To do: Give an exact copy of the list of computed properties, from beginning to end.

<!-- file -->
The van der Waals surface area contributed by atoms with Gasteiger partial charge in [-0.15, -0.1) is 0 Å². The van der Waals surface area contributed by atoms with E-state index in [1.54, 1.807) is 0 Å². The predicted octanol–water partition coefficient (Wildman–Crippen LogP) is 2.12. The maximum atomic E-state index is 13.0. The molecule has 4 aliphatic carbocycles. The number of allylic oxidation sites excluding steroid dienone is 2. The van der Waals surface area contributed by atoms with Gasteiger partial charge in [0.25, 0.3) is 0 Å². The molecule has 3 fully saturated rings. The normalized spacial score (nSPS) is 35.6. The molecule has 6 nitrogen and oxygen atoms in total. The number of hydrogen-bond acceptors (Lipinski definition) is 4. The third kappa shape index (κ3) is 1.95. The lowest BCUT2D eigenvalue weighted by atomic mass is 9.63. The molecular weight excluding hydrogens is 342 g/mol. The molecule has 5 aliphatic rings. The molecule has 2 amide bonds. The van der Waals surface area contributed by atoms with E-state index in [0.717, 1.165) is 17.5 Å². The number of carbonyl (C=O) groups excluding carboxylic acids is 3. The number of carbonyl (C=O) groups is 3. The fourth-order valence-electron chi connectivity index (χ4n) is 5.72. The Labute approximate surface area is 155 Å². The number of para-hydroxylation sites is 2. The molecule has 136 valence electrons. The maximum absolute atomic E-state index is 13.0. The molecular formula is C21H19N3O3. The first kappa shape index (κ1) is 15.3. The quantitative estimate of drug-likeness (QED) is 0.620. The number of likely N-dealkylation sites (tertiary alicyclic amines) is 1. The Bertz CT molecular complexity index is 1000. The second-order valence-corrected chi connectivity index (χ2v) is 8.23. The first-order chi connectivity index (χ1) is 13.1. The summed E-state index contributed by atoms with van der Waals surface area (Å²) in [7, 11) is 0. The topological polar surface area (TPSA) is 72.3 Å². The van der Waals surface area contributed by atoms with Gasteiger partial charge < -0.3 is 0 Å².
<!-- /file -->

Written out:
The van der Waals surface area contributed by atoms with Gasteiger partial charge in [-0.15, -0.1) is 0 Å². The van der Waals surface area contributed by atoms with E-state index in [1.54, 1.807) is 0 Å². The predicted octanol–water partition coefficient (Wildman–Crippen LogP) is 2.12. The maximum atomic E-state index is 13.0. The molecule has 4 aliphatic carbocycles. The number of allylic oxidation sites excluding steroid dienone is 2. The van der Waals surface area contributed by atoms with Gasteiger partial charge in [0.25, 0.3) is 0 Å². The molecule has 3 fully saturated rings. The normalized spacial score (nSPS) is 35.6. The molecule has 6 nitrogen and oxygen atoms in total. The number of hydrogen-bond acceptors (Lipinski definition) is 4. The third kappa shape index (κ3) is 1.95. The lowest BCUT2D eigenvalue weighted by atomic mass is 9.63. The molecular weight excluding hydrogens is 342 g/mol. The molecule has 5 aliphatic rings. The molecule has 2 amide bonds. The van der Waals surface area contributed by atoms with E-state index in [0.717, 1.165) is 17.5 Å². The number of carbonyl (C=O) groups excluding carboxylic acids is 3. The number of carbonyl (C=O) groups is 3. The fourth-order valence-electron chi connectivity index (χ4n) is 5.72. The Labute approximate surface area is 155 Å². The number of para-hydroxylation sites is 2. The molecule has 136 valence electrons. The maximum absolute atomic E-state index is 13.0. The molecular formula is C21H19N3O3. The first kappa shape index (κ1) is 15.3. The quantitative estimate of drug-likeness (QED) is 0.620. The number of likely N-dealkylation sites (tertiary alicyclic amines) is 1. The Bertz CT molecular complexity index is 1000. The second-order valence-corrected chi connectivity index (χ2v) is 8.23. The first-order chi connectivity index (χ1) is 13.1. The summed E-state index contributed by atoms with van der Waals surface area (Å²) in [7, 11) is 0. The topological polar surface area (TPSA) is 72.3 Å². The van der Waals surface area contributed by atoms with Gasteiger partial charge < -0.3 is 0 Å².